We all want a death with dignity, right? None of us wants to suffer too long. None of us wants to be helpless. Death with dignity just sounds right.
Or does it? That whole "death with dignity" thing has been used to excuse 341 murders in the state of Oregon in the last decade, 49 last year alone. And worldwide, the number skyrockets. They use terms like mercy killing, euthanasia (which literally means "good death"), and physician assisted suicide. God has another term for those things: murder...sin.
You see, this thing called life is not something we have the right to take. That's what our text tells us today.
"There is no god besides me. I put to death and I bring to life, I have wounded and I will heal, and no one can deliver out of my hand."
For the next three weeks we'll be talking about how we view our life, specifically when it comes to thinking about death. And our text this week really drives home the truth that it isn't ours to control. It is God's. And we say, "Amen" to that, don't we? "Yes, God, you are in control." Right?
Until we remember that thing called worry, which is really us saying God isn't really in control. And then we think of the thoughts we have when it comes to death, and we figure we know better than God when we or our loved ones should die. In Sunday morning Bible study, we're looking at God's word for all of those questions of pulling the plug and feeding tubes, and DNR orders, and it really boils down to one thing: God is in control.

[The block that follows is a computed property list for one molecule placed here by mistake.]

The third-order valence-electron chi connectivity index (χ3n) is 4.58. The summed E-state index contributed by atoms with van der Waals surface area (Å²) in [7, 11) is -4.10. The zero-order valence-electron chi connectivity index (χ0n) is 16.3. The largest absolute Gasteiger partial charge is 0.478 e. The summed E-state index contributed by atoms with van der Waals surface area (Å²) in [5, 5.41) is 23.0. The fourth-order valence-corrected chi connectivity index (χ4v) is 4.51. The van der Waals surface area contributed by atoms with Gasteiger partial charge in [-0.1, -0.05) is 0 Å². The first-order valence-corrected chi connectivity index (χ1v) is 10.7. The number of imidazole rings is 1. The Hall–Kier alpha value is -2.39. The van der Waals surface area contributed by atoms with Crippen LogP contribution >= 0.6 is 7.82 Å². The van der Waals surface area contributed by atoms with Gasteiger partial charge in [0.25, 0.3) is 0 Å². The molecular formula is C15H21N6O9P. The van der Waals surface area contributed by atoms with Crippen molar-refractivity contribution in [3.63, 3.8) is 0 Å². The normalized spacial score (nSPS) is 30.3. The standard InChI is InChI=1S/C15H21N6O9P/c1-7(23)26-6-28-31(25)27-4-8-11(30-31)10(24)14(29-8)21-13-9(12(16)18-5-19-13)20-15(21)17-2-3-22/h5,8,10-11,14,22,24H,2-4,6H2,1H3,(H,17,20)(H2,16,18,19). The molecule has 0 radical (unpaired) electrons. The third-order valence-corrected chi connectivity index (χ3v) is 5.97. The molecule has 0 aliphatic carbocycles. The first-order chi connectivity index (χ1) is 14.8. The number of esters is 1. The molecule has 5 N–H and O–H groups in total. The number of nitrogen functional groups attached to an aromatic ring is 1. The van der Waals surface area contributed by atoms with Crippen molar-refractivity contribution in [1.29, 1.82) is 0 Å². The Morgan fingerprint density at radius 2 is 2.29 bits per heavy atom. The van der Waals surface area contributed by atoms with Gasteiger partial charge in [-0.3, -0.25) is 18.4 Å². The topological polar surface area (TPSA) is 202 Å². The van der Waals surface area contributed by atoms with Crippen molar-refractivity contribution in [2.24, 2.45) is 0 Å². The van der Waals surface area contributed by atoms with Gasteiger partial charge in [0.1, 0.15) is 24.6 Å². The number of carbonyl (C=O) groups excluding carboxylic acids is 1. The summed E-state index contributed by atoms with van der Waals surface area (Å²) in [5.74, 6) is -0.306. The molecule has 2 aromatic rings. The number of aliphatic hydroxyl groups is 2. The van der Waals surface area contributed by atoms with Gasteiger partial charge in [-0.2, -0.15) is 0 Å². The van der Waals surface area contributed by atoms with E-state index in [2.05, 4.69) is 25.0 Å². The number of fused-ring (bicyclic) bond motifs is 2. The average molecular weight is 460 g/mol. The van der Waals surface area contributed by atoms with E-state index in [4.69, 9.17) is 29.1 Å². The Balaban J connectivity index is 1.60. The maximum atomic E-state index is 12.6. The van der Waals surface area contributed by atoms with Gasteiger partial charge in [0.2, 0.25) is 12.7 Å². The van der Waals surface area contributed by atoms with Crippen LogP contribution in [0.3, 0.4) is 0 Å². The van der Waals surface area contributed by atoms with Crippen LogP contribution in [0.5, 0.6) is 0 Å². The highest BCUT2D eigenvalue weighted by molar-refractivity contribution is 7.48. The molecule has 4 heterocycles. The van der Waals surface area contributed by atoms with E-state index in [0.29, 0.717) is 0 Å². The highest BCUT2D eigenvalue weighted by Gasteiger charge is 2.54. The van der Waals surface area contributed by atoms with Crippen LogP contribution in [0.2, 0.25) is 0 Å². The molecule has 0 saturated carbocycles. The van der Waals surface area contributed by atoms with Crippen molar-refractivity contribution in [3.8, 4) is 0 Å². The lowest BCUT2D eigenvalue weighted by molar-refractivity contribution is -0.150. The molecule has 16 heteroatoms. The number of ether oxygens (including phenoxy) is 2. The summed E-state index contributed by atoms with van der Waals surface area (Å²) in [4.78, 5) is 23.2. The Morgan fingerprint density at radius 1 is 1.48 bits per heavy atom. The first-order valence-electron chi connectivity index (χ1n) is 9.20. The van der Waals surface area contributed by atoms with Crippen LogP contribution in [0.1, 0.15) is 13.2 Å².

He couldn't be any clearer than he is in our text. He gave us life, and he controls death. He even takes credit for being the one who wounds and the one who heals. Everything God allows in our life: joy or pain, health or death - all of it is for our good.
Because, you see, God has promised to heal. And he has. For all of our sins of putting our wants and our thoughts above God, he did heal. Jesus took on a death that had absolutely nothing of dignity in it. Death never does, because it is the result of sin.
But, Jesus removed sin from our death by suffering for it all in his. He was stripped of all honor and even his clothes, as they cast lots for his garments. He was whipped and beaten and abused, allowing those sinners to direct where he went and bystanders to hurl insults. Jesus went through the disgrace of death to give us actual dignity. He gave us the dignity that comes with our names as God's children. He gave us the dignity of an invitation to the banquet of heaven. He has won for us the dignity of an eternity of honor and respect and perfection.
Yes, it makes sense for us to rejoice that our lives are the Lord's.
Come next week and let's celebrate that truth together. Amen.